New Year, New Compliance: Navigating Changes with Independent Contractors Globally in 2024

Female Independent Contractor working on a laptop besides another employee

As we step into 2024, it’s a time for renewal and reflection not only personally but also for businesses globally. With numerous legislative changes coming into effect, it’s crucial for companies to pause and ensure their policies align with the latest legal standards. 

In this blog post, we delve into some recent legislative updates across the globe, zeroing in on key changes that significantly impact the classification of self-employed workers. 

We’ll also explore how an Agency of Record (AOR) can help organizations reduce their corporate risk footprint when engaging ICs. 

Australia looks to close loopholes

Under its new Fair Work Legislation Amendment, known as the “Closing Loopholes Act,” the Australian government is prioritizing international underpayment of employee wages and benefits.  Intentional underpayment is now a criminal offense, with penalties of up to 10 years’ imprisonment for individuals and potential fines of up to AUS $7.825 Million. 

The amendment also allows workers to appeal to the Fair Work Commission for a review, ensuring they are paid at least what they would receive in equivalent public sector jobs or in the company’s enterprise agreement. 

Notably, the defense to sham contracting would also be modified, requiring employers to establish a reasonable belief that the contract was a contract for services rather than an employee position.

The first part of this legislation recently passed and the second portion of the “Closing Loopholes Act” will be debated in February of this year.

The United States rules that freelancing isn’t free

The U.S. Department of Labor (DOL) issued its ‘final rule’ on Employee or Independent Contractor Classification under the Fair Labor Standards Act (“FLSA”) on January 9, 2024, marking a significant shift in the guidelines for determining employee vs. IC status.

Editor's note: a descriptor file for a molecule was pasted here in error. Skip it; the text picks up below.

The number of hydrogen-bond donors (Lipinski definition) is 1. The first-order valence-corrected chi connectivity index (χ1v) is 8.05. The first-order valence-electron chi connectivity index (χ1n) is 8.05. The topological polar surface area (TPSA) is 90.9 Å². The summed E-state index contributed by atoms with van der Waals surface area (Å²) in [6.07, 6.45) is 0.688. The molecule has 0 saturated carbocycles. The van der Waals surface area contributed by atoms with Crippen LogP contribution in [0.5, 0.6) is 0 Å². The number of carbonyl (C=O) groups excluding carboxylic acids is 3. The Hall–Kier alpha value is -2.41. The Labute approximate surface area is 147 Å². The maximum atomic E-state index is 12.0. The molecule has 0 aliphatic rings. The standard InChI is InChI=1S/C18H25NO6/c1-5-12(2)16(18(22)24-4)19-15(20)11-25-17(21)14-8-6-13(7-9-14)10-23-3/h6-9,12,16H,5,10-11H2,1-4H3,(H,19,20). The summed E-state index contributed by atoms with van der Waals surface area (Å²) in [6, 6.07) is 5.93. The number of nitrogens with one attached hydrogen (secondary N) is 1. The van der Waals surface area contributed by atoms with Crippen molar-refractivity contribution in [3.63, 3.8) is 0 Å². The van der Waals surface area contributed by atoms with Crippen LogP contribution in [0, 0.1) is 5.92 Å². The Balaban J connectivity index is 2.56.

This new rule reverts to a totality-of-the-circumstances analysis, considering factors such as permanency, investment and utility of skill. It’s noteworthy to mention that this marks a departure from the previous Trump-era standard, reflecting the evolving priorities in employment regulations. The shift aims to reduce employee misclassification, aligning with the Biden administration’s focus. 

Alongside this, the New York DOL has expanded New York City’s “Freelance Isn’t Free” policies to the state level, emphasizing the recognition of freelance workers’ rights and imposing new compliance obligations on businesses engaging with ICs.

The European Union fails on gig economy directive

In contrast to these developments, the European Union faced a setback in its attempt to reclassify gig workers as formal employees

The proposed directive, impacting up to 5.5 million workers, collapsed due to opposition from member states. The directive aimed to grant basic labor and social rights to self-employed workers of digital platforms by meeting specific economic indicators.

Staying ahead of legislation with an Agency of Record

In the dynamic landscape of business, engaging ICs stands out as a strategic move, offering flexibility and access to specialized skills. While this talent strategy holds immense potential, it comes with its own set of challenges in terms of regulatory compliance and corporate risk management.

Companies face several risks when engaging independent contractors, including the permanent establishment and the potential for retroactive reclassification to employee status. This misclassification, sometimes identified as “wage theft” or “sham contracting,” can lead to legal repercussions and financial settlements. An in-depth evaluation at the start of the engagement, especially when facilitated by an Agency of Record (AOR) service provider, can help mitigate these risks. 

Partnering with an AOR and cross-border HR compliance provider, such as GoGlobal IC Solutions, is crucial for ensuring proper categorization and correct payment of freelance or self-employed contractors. With more legislation surrounding ICs expected in the future, an AOR provider with international scalability becomes instrumental in facilitating a seamless engagement process worldwide – regardless of location.

Check out the details for GoGlobal IC Solutions or contact us to learn more about how our services can help you safeguard your talent strategy and onboard ICs quickly, compliantly and cost-effectively.